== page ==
News

Spectrum Deal Gets More Time at FCC

5/07/2012 12:01 AM Eastern

The Federal Communications
Commission’s Wireless Telecommunications
Bureau needs three more weeks to review
the proposed spectrum deals among Verizon
Wireless and
four cable operators,
due to
“deficiencies”
in document
production by
the parties.

The bureau
on May 1 said
Verizon Wireless
and the
operators —
Comcast, Time
Warner Cable,
Cox Communications
and
Bright House
Networks — had not completed a “responsive
production” of documents by March 22.
More than half of their total documents were
submitted after April 19.

At issue is the December 2011 agreement
among Comcast, TWC and Bright House to
sell Verizon Wireless their Advanced Wireless
Services spectrum holdings for $3.6 billion.
The operators and wireless carrier also
said they would sell each other’s services
in select areas. Cox Communications later
struck a similar arrangement with Verizon
Wireless, proposing to sell its AWS spectrum
holdings for $315 million.

The FCC on May 1 was on day 103 of its review
of the spectrum deals, but the so-called
“shot clock” is informal and the commission
has often gone beyond the 180-day target.

The Wireless Telecommunications Bureau
said it did not foresee any further extension
of the 180-day period “assuming the adequacy
of the current productions in response to
the requests.”

The bureau said the “untimely productions”
by Verizon Wireless and the MSOs had
delayed the staff ’s review.

Verizon Wireless responded to the document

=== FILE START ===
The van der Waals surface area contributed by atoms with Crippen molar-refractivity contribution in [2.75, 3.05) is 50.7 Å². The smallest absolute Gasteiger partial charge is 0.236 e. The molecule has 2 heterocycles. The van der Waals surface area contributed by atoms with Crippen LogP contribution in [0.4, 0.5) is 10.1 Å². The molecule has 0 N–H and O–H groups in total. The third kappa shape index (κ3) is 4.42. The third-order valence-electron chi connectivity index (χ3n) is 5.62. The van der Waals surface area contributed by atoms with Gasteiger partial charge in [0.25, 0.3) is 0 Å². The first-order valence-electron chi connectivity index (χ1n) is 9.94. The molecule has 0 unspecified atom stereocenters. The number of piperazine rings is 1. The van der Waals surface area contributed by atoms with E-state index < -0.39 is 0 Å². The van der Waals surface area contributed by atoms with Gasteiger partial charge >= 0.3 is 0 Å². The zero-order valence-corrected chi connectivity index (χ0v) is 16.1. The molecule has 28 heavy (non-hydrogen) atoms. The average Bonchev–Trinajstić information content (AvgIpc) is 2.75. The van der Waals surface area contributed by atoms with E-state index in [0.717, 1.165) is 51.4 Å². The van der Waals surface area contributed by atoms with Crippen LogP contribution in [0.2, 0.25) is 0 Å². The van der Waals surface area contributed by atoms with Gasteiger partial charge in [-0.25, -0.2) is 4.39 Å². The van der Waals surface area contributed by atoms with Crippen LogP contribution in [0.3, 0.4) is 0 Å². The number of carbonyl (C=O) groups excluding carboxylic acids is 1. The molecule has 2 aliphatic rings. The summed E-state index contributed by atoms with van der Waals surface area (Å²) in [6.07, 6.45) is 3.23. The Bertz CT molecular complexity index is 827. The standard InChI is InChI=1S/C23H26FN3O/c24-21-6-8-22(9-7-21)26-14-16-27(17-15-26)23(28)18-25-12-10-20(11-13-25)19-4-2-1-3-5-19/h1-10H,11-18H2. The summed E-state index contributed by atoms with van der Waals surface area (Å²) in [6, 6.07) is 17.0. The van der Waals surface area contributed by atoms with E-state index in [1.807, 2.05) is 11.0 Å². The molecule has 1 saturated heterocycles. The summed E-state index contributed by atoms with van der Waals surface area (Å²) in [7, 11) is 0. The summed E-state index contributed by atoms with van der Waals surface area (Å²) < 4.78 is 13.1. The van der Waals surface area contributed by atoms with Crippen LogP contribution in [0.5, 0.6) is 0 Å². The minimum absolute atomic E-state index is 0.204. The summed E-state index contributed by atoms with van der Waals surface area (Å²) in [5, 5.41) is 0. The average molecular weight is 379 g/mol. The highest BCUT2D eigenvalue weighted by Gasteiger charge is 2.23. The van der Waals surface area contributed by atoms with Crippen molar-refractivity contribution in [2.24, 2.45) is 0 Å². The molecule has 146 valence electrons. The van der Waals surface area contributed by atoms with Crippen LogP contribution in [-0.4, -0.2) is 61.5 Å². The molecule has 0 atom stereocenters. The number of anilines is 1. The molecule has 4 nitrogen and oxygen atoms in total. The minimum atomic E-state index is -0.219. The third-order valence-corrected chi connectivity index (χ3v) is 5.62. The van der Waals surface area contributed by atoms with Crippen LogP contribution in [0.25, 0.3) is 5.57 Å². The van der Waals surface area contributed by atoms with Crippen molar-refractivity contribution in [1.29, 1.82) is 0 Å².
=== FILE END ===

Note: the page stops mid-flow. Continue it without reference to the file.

requests with a production of approximately
4,000 documents as of April 5,
the bureau said. But “in light of deficiencies
commission staff identified in that initial
production, the company’s response grew
to more than 50,000 documents as of April
27. Cox and Bright House Networks did not
submit the great majority of responsive documents
in proper form until April 24.”

There is a standing request from several
parties — including Sprint Nextel, DirecTV,
the Communications Workers of America
and public-advocacy groups critical of the
proposed Verizon Wireless/MSO deals — at
the FCC to halt the
review process altogether.
They cited
problems opening
some of the documents
filed by Ver
izon and cable
operators, a charge
the carrier and the
MSOs said lacked
merit.

And already, Verizon Wireles s,
Comcast and Time
Warner Cable have
begun co-marketing
programs in
cer tain markets
that of fer incentives
to subscribers
who take services
from both the wireless
carrier and the
MSOs. The companies
say those deals
are separate from
the proposed AWS
spectrum sales.

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